By: Caven Clark
part from proselytizing the faith, a perennial interest on the part of the French religious communities, the exploration of the Upper Country was strictly a means to an end - the discovery of the route that would open direct trade between Europe and Cathay and Japan. Eventually, the region came to be appreciated for its own qualities by Europeans and Euroamericans who sought to exploit its vast resources rather than merely use the land as a base for seeking a waterway through the continent to the fabled "La Mer de l'Ouest."
As French and Spanish commercial interest in the interior of the North American continent increased, the eighteenth century witnessed fierce mercantile and military competition between the British and the French. French control of the St. Lawrence waterway and the Great Lakes region ended with the military defeat of the French and the signing of the Treaty of Paris in 1763, which ceded that vast region to Great Britain. With the French eliminated as a political power in North America, British and Canadian merchants vigorously exploited the fur resources of the interior, aided, ironically, by a workforce of largely French and French-Canadian ancestry.
European interest in Lake Superior copper may be characterized as sporadic and indifferent. Some prospecting was done by the French in 1739 at the bidding of De la Ronde, who employed two German miners in the Ontonagon area. In 1771 Alexander Henry established a mine on the Ontonagon River that failed the following year. Mining of copper and silver by Euroamericans did not begin on Isle Royale, however, until the 1840s, by which time any tangible link between the prehistoric miners and their historic descendants had been largely obscured by the processes of cultural change. Goods of European manufacture had since supplanted the exchange in native copper, although it continued in use locally and was revered in its natural state (Halsey 1983).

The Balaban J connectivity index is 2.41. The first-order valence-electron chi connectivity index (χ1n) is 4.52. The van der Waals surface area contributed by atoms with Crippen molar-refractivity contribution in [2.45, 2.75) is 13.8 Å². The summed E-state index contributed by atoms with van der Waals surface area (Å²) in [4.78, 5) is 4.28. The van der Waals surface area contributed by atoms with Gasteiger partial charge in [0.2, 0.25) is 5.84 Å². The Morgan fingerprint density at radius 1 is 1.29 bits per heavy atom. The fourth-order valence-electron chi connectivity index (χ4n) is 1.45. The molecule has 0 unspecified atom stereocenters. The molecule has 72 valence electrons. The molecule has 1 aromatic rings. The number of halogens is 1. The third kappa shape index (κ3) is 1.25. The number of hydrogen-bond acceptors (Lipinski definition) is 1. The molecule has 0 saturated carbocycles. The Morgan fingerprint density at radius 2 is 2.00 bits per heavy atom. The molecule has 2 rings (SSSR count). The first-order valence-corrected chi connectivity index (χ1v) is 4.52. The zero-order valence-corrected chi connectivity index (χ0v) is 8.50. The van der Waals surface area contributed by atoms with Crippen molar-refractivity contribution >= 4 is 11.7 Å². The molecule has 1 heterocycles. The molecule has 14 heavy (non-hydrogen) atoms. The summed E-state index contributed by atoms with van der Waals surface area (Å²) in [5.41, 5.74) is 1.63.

European interest in the mineral resources of the region appears to have focused on the Ontonagon area and not Isle Royale. It is indeed surprising that so few references to the island exist for this period, given the traffic between Grand Portage and Montreal. Even Captain John Carver, who spent some time at Grand Portage in 1766 and was a collaborator with Henry on the Ontonagon mining project, failed to note the presence of the island in his survey and manuscript journals (Parker 1976:145ff). Carver did, however, remark on the island in his published journal (Parker 1976). Carver's cartographic report of Lake Superior apparently drew heavily from extant sources when the major islands of the lake were plotted, and it is highly unlikely that he ever visited Isle Royale.
Few sites on Isle Royale can be attributed to this time period. Trade goods (especially glass beads, gunflints, gun parts, and iron hardware) in an otherwise prehistoric context help identify a major eighteenth-century site at Indian Point near the entrance to McCargoe Cove. Otherwise, the small amounts of glass trade beads at other sites suggest either a low intensity of native occupation or little interaction with traders.